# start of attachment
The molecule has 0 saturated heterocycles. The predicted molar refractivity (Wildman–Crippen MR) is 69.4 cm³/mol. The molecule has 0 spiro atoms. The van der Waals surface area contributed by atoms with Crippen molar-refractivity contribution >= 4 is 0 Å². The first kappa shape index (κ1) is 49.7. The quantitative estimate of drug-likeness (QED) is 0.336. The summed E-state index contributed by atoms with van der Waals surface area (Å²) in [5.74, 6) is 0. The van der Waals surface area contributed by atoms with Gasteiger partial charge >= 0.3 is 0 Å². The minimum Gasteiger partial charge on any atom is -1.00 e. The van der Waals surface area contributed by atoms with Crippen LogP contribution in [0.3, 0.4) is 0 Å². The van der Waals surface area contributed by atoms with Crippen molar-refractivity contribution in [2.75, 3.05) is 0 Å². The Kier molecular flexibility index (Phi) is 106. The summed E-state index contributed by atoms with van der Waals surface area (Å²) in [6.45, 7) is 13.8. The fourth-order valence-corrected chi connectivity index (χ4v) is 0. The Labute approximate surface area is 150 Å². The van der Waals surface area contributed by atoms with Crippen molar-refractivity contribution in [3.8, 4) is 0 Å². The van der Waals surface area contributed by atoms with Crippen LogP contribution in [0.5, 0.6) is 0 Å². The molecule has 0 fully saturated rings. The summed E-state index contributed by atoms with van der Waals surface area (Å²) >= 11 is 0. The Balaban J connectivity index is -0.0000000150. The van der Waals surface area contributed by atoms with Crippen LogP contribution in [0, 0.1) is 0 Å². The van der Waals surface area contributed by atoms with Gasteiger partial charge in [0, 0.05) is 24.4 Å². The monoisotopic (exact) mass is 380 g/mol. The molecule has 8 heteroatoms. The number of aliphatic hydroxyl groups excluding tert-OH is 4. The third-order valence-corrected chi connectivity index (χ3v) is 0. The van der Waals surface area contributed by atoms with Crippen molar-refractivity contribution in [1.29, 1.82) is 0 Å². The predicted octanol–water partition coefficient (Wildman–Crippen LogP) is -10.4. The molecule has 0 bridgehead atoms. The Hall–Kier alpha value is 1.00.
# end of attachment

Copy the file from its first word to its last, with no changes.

The molecule has 0 saturated heterocycles. The predicted molar refractivity (Wildman–Crippen MR) is 69.4 cm³/mol. The molecule has 0 spiro atoms. The van der Waals surface area contributed by atoms with Crippen molar-refractivity contribution >= 4 is 0 Å². The first kappa shape index (κ1) is 49.7. The quantitative estimate of drug-likeness (QED) is 0.336. The summed E-state index contributed by atoms with van der Waals surface area (Å²) in [5.74, 6) is 0. The van der Waals surface area contributed by atoms with Gasteiger partial charge >= 0.3 is 0 Å². The minimum Gasteiger partial charge on any atom is -1.00 e. The van der Waals surface area contributed by atoms with Crippen LogP contribution in [0.3, 0.4) is 0 Å². The van der Waals surface area contributed by atoms with Crippen molar-refractivity contribution in [2.75, 3.05) is 0 Å². The Kier molecular flexibility index (Phi) is 106. The summed E-state index contributed by atoms with van der Waals surface area (Å²) in [6.45, 7) is 13.8. The fourth-order valence-corrected chi connectivity index (χ4v) is 0. The Labute approximate surface area is 150 Å². The van der Waals surface area contributed by atoms with Crippen molar-refractivity contribution in [3.8, 4) is 0 Å². The van der Waals surface area contributed by atoms with Crippen LogP contribution in [0.5, 0.6) is 0 Å². The molecule has 0 fully saturated rings. The summed E-state index contributed by atoms with van der Waals surface area (Å²) >= 11 is 0. The Balaban J connectivity index is -0.0000000150. The van der Waals surface area contributed by atoms with Crippen LogP contribution in [0, 0.1) is 0 Å². The van der Waals surface area contributed by atoms with Gasteiger partial charge in [0, 0.05) is 24.4 Å². The monoisotopic (exact) mass is 380 g/mol. The molecule has 8 heteroatoms. The number of aliphatic hydroxyl groups excluding tert-OH is 4. The third-order valence-corrected chi connectivity index (χ3v) is 0. The van der Waals surface area contributed by atoms with Crippen molar-refractivity contribution in [1.29, 1.82) is 0 Å². The predicted octanol–water partition coefficient (Wildman–Crippen LogP) is -10.4. The molecule has 0 bridgehead atoms. The Hall–Kier alpha value is 1.00.